The first is the introduction of the Special Program to Support Financing in Response to the Novel Coronavirus (COVID-19), which aims to support financing mainly of firms. This program consists of the Special Funds-Supplying Operations to Facilitate Financing in Response to the Novel Coronavirus (COVID-19) -- through which the Bank encourages financial institutions' lending to firms -- and an increase in purchases of CP and corporate bonds. Through the Special Funds-Supplying Operations, the Bank, in cooperation with the government, supports firms' and households' financing by providing funds at a zero interest rate to financial institutions for the loans that they make in response to COVID-19 and for provision of interest-free and unsecured loans under the government's economic measures. The Bank applies a positive interest rate of 0.1 percent to the outstanding balances of current accounts held by financial institutions at the Bank that correspond to the amounts outstanding of loans provided through this operation, and has encouraged financial institutions to make use of the operation. In terms of an increase in purchases of CP and corporate bonds, the Bank has aimed to stabilize market interest rates and the financing conditions of financial institutions and firms, among others, by increasing the upper limit of the amount outstanding of CP and corporate bonds to be purchased by approximately four times, to about 20 trillion yen in total. This is equivalent to almost a quarter of the domestic market size. The total size of this special program, consisting of these two measures, is about 120 trillion yen.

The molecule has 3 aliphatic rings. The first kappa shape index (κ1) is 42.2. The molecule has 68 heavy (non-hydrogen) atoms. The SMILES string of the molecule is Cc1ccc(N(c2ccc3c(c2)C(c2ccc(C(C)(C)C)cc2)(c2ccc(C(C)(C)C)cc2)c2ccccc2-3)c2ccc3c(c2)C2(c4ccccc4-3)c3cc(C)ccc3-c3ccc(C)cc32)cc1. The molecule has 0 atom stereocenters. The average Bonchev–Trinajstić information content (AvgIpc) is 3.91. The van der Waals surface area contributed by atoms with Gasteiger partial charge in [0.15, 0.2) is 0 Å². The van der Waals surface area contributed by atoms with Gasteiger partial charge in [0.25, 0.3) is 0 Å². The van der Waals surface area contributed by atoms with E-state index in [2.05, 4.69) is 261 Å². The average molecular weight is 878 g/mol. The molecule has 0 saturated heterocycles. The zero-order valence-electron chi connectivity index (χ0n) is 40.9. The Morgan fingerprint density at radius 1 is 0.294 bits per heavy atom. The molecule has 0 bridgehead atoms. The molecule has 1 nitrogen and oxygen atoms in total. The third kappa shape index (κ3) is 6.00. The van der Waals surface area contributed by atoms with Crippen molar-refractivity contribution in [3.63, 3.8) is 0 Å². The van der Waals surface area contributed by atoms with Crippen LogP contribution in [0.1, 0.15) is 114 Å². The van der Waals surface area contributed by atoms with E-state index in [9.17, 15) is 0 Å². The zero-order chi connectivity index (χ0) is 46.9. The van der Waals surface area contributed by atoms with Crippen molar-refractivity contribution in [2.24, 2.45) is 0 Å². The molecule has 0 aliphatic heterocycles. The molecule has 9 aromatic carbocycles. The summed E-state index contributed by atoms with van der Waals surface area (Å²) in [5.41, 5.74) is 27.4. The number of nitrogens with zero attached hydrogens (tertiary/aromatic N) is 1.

The second of the Bank's measures in response to COVID-19 is unlimited provision of yen and foreign currency funds. As for the yen funds, the Bank decided to purchase a necessary amount of Japanese government bonds (JGBs) without setting an upper limit, removing the indicative figure of an annual pace of increase in the amount outstanding, which was about 80 trillion yen. This was carried out with a view to stabilizing the entire yield curve at a low level; meanwhile, the target rate of the long-term yield remains unchanged. Regarding foreign currency funds, the Bank has, in cooperation with five other major central banks, provided ample U.S. dollar funds through the U.S. dollar funds-supplying operations; specifically, the Bank lowered the loan rate by 0.25 percent and introduced a fund-provisioning measure to provide funds with a longer maturity.
The third of the Bank's measures is active purchases of exchange-traded funds (ETFs) and Japan real estate investment trusts (J-REITs) to lower the risk premia in asset markets. The aim of this measure is to prevent firms' and households' sentiment from deteriorating, through volatility in asset markets, by doubling the upper limit of the pace of increase in their amounts outstanding of purchases for the time being.
I hold the view that these three COVID-19 response measures have thus far contained the disturbance in the financial and capital markets and produced some positive effects on firms' financing.
In voting on the Bank's measures in response to COVID-19, I dissented from the following two points: yield curve control and the Bank's commitment regarding the future conduct of monetary policy. This was based on my view that the current situation calls for the need not only to support financing and provide liquidity but also to take preemptive action to contain any downward pressure that may be exerted on prices.